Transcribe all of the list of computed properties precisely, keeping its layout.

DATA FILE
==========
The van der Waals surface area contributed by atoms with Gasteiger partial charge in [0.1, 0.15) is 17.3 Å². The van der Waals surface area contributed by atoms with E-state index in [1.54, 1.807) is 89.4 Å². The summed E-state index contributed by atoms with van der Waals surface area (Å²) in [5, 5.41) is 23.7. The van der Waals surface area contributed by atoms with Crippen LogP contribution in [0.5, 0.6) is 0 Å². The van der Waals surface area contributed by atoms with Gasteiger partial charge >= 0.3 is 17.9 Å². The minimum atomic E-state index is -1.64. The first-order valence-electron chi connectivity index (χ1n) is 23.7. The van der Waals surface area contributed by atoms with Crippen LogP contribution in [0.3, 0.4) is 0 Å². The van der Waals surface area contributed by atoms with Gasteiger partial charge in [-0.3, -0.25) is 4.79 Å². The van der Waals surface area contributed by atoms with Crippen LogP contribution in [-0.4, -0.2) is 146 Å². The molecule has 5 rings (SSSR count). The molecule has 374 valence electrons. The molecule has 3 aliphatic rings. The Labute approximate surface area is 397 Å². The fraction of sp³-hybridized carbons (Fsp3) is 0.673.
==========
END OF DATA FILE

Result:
The van der Waals surface area contributed by atoms with Gasteiger partial charge in [0.1, 0.15) is 17.3 Å². The van der Waals surface area contributed by atoms with E-state index in [1.54, 1.807) is 89.4 Å². The summed E-state index contributed by atoms with van der Waals surface area (Å²) in [5, 5.41) is 23.7. The van der Waals surface area contributed by atoms with Crippen LogP contribution in [0.5, 0.6) is 0 Å². The van der Waals surface area contributed by atoms with Gasteiger partial charge >= 0.3 is 17.9 Å². The minimum atomic E-state index is -1.64. The first-order valence-electron chi connectivity index (χ1n) is 23.7. The van der Waals surface area contributed by atoms with Crippen LogP contribution in [0.3, 0.4) is 0 Å². The van der Waals surface area contributed by atoms with Gasteiger partial charge in [-0.3, -0.25) is 4.79 Å². The van der Waals surface area contributed by atoms with Crippen LogP contribution in [-0.4, -0.2) is 146 Å². The molecule has 5 rings (SSSR count). The molecule has 374 valence electrons. The molecule has 3 aliphatic rings. The Labute approximate surface area is 397 Å². The fraction of sp³-hybridized carbons (Fsp3) is 0.673.